The shape of the curve is due to the fact that, when new learning was acquired, the lecturer tended to get over excited and adopt the new technology. For example, when using online teaching, a number of the participants used email, discussion forums, online readings, web resources, and i-lectures, making the technology determine their teaching. After the initial adoption and with higher use of the technology came the reflective process, in which the lecturer integrated the pedagogy into the technology, or made an attempt to use the technology where and when appropriate. The researcher experienced the same processes with lecturers who were high on the pedagogy continua and later adopted the technology. In both cases, there was an attempt to create the integrated approach, in which the boundaries were questioned and were pushed beyond the comfort zone. Where a fit between pedagogy and technology was created, it assisted in the formation of a community of learners among the university lecturers. When the continua were not matched and remained polarised, as in the example of lecturers who were advanced in either their pedagogical experience or their technological competency, the task of integration was more challenging (Maor & Zariski, 2003). The question of whether the final group diagram can be used as a benchmark to achieve a community of learners within e-learning environments, and to improve individual integration of pedagogy and technology, requires further study.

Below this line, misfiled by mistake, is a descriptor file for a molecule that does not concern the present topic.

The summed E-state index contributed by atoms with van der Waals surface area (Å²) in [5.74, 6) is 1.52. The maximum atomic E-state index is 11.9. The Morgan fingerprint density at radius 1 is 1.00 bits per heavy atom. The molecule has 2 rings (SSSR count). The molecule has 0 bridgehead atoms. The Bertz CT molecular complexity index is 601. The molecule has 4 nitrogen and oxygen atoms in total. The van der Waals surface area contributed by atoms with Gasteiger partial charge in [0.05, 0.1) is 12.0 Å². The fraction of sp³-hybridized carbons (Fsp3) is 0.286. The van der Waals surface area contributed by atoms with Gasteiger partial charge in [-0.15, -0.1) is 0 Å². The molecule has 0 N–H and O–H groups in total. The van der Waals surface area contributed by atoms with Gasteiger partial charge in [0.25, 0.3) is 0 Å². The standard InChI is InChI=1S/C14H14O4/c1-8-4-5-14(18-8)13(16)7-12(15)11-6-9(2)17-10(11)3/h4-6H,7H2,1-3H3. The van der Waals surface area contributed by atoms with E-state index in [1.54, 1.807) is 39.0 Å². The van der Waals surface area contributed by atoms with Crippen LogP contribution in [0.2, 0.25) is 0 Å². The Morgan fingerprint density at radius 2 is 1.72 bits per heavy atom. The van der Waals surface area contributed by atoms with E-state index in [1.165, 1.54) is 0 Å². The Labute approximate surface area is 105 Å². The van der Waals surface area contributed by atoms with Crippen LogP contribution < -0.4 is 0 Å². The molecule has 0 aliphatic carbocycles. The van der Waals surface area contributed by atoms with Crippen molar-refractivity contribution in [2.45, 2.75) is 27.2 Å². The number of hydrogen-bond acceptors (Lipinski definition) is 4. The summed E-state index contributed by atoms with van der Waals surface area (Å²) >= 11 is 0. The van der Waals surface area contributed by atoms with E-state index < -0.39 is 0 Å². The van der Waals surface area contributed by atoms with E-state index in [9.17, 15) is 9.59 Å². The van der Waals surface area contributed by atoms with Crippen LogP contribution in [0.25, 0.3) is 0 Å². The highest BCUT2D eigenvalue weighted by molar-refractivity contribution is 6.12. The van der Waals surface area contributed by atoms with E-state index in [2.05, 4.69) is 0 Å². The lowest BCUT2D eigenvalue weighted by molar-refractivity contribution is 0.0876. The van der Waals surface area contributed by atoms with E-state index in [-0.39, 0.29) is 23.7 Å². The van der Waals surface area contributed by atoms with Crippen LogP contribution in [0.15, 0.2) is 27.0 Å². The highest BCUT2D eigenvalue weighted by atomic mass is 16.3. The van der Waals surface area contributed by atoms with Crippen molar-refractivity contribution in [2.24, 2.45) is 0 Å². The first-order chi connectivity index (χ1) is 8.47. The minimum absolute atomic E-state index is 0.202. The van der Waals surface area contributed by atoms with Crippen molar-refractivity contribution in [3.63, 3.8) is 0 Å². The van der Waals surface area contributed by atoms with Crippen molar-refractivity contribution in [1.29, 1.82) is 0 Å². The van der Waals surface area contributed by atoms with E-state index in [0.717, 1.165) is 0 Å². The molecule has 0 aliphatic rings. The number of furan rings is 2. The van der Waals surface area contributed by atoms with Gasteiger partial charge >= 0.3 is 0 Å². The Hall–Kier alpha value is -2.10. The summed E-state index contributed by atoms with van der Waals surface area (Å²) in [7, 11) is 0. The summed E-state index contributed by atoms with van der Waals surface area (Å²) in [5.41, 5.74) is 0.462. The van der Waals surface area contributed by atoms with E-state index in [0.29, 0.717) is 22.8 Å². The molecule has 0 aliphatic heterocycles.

The formation of a community of learners for the purpose of researching pedagogy and technology within an e-learning environment enabled the examination of lecturers' changes in relation to their comfort zone both in technology and pedagogy and, in particular, in creating new boundaries by the interrelationships between the two components. The diagrams illustrated the impact of being part of a community of learners by encouraging the integration of concepts through an increased use and understanding of pedagogy and technology. As the lecturers participated in the monthly workshops and online discussions, they were exposed to critical issues about implementing online teaching and to the ways in which technology can best be utilised to suit their pedagogical needs. The presence of the group added more to the overall impact of the project, pushing the lecturers beyond their comfort zone as expressed in the tendency towards moving the continua closer together (see Figure 1).